Noah Gragson, Driver of the No. 10 Bass Pro Shops/Winchester Ford Mustang Dark Horse

Before the Coca-Cola 600 goes green, two of motorsports’ biggest races take place earlier in the day – the Monaco Grand Prix and the Indianapolis 500. How much racing do you watch prior to the Coca-Cola 600?

“I’ll tune in. It’s a great day of racing. For me, we’ve got our longest race of the year, so my ultimate focus is on the nighttime show, the Coke 600. It closes out the greatest day in motorsports.”

Memorial Day weekend is a big weekend for auto racing between Monaco, Indy and Charlotte. What sparked your interest in racing?

“I like competing in sports, and I like competing in action sports. I love dirt bikes, mountain bikes, snowboarding, skateboarding. If we’re building a jump for our snowboards, I’m going to jump higher and I’m going to jump farther than you. If we’re racing skateboards down a hill, I’m going to be the last one to jump off the skateboard, even if it causes me to get road-rashed up just to go a foot farther. I always like the competition side of things. I love driving. We had a golf cart as a kid and I loved driving that thing. I went and did some go-karting when I was really little at a family fun place where they had roller coasters and arcade games and they couldn’t get me off the go-karts. So I loved it as a kid, and I finally got the opportunity when I was 13.”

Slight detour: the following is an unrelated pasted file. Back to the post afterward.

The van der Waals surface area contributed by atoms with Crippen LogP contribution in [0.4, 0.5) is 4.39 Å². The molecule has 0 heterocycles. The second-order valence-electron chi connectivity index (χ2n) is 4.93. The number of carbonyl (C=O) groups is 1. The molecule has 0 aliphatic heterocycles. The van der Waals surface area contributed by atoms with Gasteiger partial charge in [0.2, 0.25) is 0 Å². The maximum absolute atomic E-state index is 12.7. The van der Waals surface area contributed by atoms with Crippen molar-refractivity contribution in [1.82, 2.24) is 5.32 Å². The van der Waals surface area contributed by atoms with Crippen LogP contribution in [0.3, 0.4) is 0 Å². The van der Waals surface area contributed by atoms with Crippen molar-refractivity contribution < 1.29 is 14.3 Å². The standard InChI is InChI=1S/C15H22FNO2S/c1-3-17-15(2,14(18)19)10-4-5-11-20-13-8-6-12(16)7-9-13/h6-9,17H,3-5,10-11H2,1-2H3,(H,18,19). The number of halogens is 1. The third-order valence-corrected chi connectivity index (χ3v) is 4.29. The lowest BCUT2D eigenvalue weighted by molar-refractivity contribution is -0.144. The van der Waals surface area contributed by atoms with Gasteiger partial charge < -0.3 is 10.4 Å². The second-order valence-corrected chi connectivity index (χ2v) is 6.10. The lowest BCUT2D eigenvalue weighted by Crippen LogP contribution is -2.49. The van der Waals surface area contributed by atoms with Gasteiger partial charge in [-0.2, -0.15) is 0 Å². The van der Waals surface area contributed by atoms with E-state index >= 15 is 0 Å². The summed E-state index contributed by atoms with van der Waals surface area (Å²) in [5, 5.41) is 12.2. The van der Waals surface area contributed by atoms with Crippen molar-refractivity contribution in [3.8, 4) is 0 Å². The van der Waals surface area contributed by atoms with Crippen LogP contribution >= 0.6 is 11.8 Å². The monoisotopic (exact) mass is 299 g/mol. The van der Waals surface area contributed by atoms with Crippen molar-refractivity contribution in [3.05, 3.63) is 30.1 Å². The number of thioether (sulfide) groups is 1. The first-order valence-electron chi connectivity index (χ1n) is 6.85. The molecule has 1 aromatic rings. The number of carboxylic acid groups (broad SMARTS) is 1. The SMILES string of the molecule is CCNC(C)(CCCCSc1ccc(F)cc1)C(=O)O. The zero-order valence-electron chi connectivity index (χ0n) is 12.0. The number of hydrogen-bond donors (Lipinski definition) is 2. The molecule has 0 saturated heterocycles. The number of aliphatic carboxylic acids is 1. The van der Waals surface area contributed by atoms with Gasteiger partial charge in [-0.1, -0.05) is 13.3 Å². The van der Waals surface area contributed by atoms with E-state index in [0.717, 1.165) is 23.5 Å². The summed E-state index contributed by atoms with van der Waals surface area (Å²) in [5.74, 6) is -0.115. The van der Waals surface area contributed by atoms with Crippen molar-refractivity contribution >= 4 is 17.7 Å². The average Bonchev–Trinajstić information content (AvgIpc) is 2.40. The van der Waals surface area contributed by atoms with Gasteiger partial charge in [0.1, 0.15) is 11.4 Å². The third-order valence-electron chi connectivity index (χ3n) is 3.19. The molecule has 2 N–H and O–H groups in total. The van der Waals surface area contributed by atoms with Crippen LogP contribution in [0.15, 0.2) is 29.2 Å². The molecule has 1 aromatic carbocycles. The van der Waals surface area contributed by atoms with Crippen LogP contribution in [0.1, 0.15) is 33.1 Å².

Kyle Larson is doing the Double – running the Indy 500 and Coca-Cola 600 in the same day. How interested are you in his endeavor?

“I’m super interested. I’ve been around Kyle a little bit through my career. He’s a remarkable driver, and to be able to see one of our guys who we’ve raced with every weekend go and try a different discipline of motorsports is really cool and awesome. I would love to do it one day. It’s definitely a special moment. I remember buying a Kurt Busch ‘The Double’ shirt back in the day off his website. It was black and gold and had his Indy car and his Cup car on it, and I thought, ‘Man, this is super cool, like I don’t know if we’ll ever see this again.’ So to have Kyle Larson doing it, it’s a lot more rare nowadays than it was in the late ’90s, early 2000s. Tony (Stewart) used to do it quite a bit, but to have a guy doing it now and be a part of the Cup Series and see one of our guys go over and race the Indy 500, it’s really special for everyone.”

Prior to Larson doing the Double, Kurt Busch attempted it in 2014. How much did a 16-year-old Noah Gragson watch of your fellow Las Vegas native’s attempt at the Double?

“I didn’t really know much about what it takes to be a Cup driver and what it takes to do both. Now, obviously, I have a different perspective. Used to think, ‘Man, 1,100 miles, that’s not that long,’ but then I ran a Coke 600 and I’m like, ‘This thing’s long. What if I’d had to run a 500-mile race earlier in the day?’ It’s cool seeing the behind-the-scenes. Hopefully, they’ll do a video showing the whole journey for Kyle Larson from the start to the finish, like a documentary. I think they did that with Kurt Busch. It was cool to see the behind-the-scenes stuff, like him getting the IV in the airplane, flying from Indy to Charlotte, helicoptering into the track, getting there, changing in the airplane, all that stuff, stuff you wouldn’t ever see, I hope they’re able to do that. It’s really cool.”